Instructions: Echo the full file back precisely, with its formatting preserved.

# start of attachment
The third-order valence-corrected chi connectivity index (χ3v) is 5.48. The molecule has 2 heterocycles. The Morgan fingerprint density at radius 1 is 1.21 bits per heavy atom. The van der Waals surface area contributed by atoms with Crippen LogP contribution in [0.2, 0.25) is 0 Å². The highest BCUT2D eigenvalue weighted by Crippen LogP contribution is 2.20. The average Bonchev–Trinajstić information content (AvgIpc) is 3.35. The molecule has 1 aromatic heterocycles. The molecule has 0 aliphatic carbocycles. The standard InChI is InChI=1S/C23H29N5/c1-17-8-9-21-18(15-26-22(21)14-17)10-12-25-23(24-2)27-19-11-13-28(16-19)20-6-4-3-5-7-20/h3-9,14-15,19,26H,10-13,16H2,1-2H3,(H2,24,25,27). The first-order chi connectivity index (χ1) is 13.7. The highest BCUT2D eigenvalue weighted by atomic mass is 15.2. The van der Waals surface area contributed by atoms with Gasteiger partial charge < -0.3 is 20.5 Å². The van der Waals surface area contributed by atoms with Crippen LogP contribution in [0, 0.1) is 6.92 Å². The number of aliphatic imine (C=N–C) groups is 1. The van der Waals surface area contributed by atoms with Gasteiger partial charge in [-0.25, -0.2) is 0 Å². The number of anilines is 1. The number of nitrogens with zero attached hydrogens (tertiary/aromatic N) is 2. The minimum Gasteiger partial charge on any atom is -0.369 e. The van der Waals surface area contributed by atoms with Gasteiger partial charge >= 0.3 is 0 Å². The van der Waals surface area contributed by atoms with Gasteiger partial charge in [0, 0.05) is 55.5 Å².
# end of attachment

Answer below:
The third-order valence-corrected chi connectivity index (χ3v) is 5.48. The molecule has 2 heterocycles. The Morgan fingerprint density at radius 1 is 1.21 bits per heavy atom. The van der Waals surface area contributed by atoms with Crippen LogP contribution in [0.2, 0.25) is 0 Å². The highest BCUT2D eigenvalue weighted by Crippen LogP contribution is 2.20. The average Bonchev–Trinajstić information content (AvgIpc) is 3.35. The molecule has 1 aromatic heterocycles. The molecule has 0 aliphatic carbocycles. The standard InChI is InChI=1S/C23H29N5/c1-17-8-9-21-18(15-26-22(21)14-17)10-12-25-23(24-2)27-19-11-13-28(16-19)20-6-4-3-5-7-20/h3-9,14-15,19,26H,10-13,16H2,1-2H3,(H2,24,25,27). The first-order chi connectivity index (χ1) is 13.7. The highest BCUT2D eigenvalue weighted by atomic mass is 15.2. The van der Waals surface area contributed by atoms with Gasteiger partial charge < -0.3 is 20.5 Å². The van der Waals surface area contributed by atoms with Crippen LogP contribution in [0, 0.1) is 6.92 Å². The number of aliphatic imine (C=N–C) groups is 1. The van der Waals surface area contributed by atoms with Gasteiger partial charge in [-0.25, -0.2) is 0 Å². The number of anilines is 1. The number of nitrogens with zero attached hydrogens (tertiary/aromatic N) is 2. The minimum Gasteiger partial charge on any atom is -0.369 e. The van der Waals surface area contributed by atoms with Gasteiger partial charge >= 0.3 is 0 Å². The van der Waals surface area contributed by atoms with Gasteiger partial charge in [0, 0.05) is 55.5 Å².